How Modi govt tried and failed to invoke Official Secrets Act in Rafale case
Rafale files were stolen, they were privileged documents, a state secret — the Narendra Modi government tried everything to convince the Supreme Court against admitting the classified files for hearing in the case against its December 14 verdict. However, the top court unanimously rejected the Centre’s plea on Wednesday, which spells as massive setback for the Modi administration. The order comes as India gears up to cast its vote in the first phase of the Lok Sabha Elections tomorrow.
In earlier hearings in March last month, Attorney General KK Venugopal appearing for the Modi government had said that ‘The Hindu and N Ram using these “secret documents” was in breach of the Official Secrets Act.’
Enacted under British rule in 1923, the Official Secrets Act (OSA) provides the framework pertaining to handling cases of espionage, sedition and any other threat to the unity and sovereignty of the country.
The law applies to anyone who is found to be indulging in spying, sharing “secret” documents or information, unauthorised use of uniforms, communicating with “foreign agents”, harbouring spies, interfering with armed forces in restricted or prohibited areas and so on. The punishment under the Act involves fine or imprisonment from three to 14 years or both.
Section 5 of OSA, deals with sharing of information that can be in the form of “any sketch, plan, model, article, note, document or information which relates to or is used in a prohibited place”.
The Attorney General had said that, “certain documents were stolen from the Defence Ministry either by public servants and an investigation is pending. We are dealing with defence purchases which involve security of the state. It is a very sensitive case.” Venugopal made the statement when Prashant Bhushan, one of the petitioners, tried to submit an eight-page note. At that point, the Attorney General objected to it and said that those note files were stolen from Defence Ministry and probe into that is underway.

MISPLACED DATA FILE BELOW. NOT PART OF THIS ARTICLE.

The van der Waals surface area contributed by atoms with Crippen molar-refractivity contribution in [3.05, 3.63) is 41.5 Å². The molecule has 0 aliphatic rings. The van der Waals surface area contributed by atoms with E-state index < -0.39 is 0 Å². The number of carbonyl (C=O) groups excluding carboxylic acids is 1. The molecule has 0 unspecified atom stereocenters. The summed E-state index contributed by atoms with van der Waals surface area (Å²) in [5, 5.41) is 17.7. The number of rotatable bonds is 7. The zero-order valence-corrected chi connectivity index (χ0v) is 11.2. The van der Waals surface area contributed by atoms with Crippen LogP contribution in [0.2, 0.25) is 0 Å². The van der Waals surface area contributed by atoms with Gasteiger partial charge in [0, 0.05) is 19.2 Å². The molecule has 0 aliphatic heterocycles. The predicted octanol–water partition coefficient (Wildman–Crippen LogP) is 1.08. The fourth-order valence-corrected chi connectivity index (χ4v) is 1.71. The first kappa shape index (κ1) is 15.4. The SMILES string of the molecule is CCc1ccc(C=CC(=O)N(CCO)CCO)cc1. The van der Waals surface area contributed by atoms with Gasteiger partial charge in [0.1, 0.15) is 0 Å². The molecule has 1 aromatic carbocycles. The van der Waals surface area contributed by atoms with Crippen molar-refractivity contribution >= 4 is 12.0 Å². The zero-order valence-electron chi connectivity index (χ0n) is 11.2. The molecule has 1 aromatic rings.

“This would be an offence under Official Secrets Act. Action might be taken against two newspapers which published. Action is also warranted against Senior counsel These are matters which involve the very security of the State,” Venugopal added. However, Bhushan said that critical material facts were suppressed from the court. “There are a large number of serious errors of fact which court relied upon for passing the judgment it did. Those facts were presumably supplied to the court by Centre in sealed cover notes,” Bhushan added.
The Modi government had requested the Supreme Court to dismiss all the review petitions for using stolen documents on Rafale deal, in violation of the laws concerned.
A day after the December verdict, the Centre had moved the top court seeking correction in the judgment where a reference was made about the Comptroller and Auditor General (CAG) report and Parliament's Public Accounts Committee (PAC), saying "misinterpretation" of its note has "resulted in a controversy in the public domain".
On December 14, 2018, the top court had dismissed various pleas challenging the deal for procurement of 36 Rafale fighter jets by India from France, saying that there was no occasion to "really doubt the decision-making process" warranting setting aside of the contract.